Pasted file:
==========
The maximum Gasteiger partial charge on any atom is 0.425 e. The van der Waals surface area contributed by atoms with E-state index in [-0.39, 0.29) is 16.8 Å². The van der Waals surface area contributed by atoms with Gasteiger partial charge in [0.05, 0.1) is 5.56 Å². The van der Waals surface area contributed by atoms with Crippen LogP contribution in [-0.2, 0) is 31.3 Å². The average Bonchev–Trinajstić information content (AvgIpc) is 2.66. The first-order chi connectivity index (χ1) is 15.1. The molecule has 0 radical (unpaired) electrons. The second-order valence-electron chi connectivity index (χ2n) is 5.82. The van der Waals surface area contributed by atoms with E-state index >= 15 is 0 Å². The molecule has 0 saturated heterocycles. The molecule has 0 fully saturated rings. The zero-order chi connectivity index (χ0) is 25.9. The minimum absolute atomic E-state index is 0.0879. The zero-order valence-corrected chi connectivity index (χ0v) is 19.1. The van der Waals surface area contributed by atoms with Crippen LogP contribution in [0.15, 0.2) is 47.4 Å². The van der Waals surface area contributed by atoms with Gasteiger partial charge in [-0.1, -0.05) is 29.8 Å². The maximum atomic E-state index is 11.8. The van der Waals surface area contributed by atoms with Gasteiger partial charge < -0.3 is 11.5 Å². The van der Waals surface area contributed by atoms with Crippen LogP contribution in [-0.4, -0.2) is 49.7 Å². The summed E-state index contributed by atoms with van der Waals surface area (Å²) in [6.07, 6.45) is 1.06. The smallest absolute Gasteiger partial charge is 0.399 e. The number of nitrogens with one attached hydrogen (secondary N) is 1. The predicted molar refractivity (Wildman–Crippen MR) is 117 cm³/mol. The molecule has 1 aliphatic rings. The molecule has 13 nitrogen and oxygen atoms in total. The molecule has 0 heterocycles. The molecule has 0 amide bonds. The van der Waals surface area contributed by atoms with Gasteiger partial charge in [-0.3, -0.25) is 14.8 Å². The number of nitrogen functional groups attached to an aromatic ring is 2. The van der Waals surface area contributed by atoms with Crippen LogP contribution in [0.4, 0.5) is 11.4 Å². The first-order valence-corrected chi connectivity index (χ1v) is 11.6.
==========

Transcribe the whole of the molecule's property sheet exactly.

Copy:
The maximum Gasteiger partial charge on any atom is 0.425 e. The van der Waals surface area contributed by atoms with E-state index in [-0.39, 0.29) is 16.8 Å². The van der Waals surface area contributed by atoms with Gasteiger partial charge in [0.05, 0.1) is 5.56 Å². The van der Waals surface area contributed by atoms with Crippen LogP contribution in [-0.2, 0) is 31.3 Å². The average Bonchev–Trinajstić information content (AvgIpc) is 2.66. The first-order chi connectivity index (χ1) is 15.1. The molecule has 0 radical (unpaired) electrons. The second-order valence-electron chi connectivity index (χ2n) is 5.82. The van der Waals surface area contributed by atoms with E-state index >= 15 is 0 Å². The molecule has 0 saturated heterocycles. The molecule has 0 fully saturated rings. The zero-order chi connectivity index (χ0) is 25.9. The minimum absolute atomic E-state index is 0.0879. The zero-order valence-corrected chi connectivity index (χ0v) is 19.1. The van der Waals surface area contributed by atoms with Crippen LogP contribution in [0.15, 0.2) is 47.4 Å². The van der Waals surface area contributed by atoms with Gasteiger partial charge in [-0.1, -0.05) is 29.8 Å². The maximum atomic E-state index is 11.8. The van der Waals surface area contributed by atoms with Gasteiger partial charge < -0.3 is 11.5 Å². The van der Waals surface area contributed by atoms with Crippen LogP contribution in [-0.4, -0.2) is 49.7 Å². The summed E-state index contributed by atoms with van der Waals surface area (Å²) in [6.07, 6.45) is 1.06. The smallest absolute Gasteiger partial charge is 0.399 e. The number of nitrogens with one attached hydrogen (secondary N) is 1. The predicted molar refractivity (Wildman–Crippen MR) is 117 cm³/mol. The molecule has 1 aliphatic rings. The molecule has 13 nitrogen and oxygen atoms in total. The molecule has 0 heterocycles. The molecule has 0 amide bonds. The van der Waals surface area contributed by atoms with Gasteiger partial charge in [-0.3, -0.25) is 14.8 Å². The number of nitrogen functional groups attached to an aromatic ring is 2. The van der Waals surface area contributed by atoms with Crippen LogP contribution in [0.4, 0.5) is 11.4 Å². The first-order valence-corrected chi connectivity index (χ1v) is 11.6.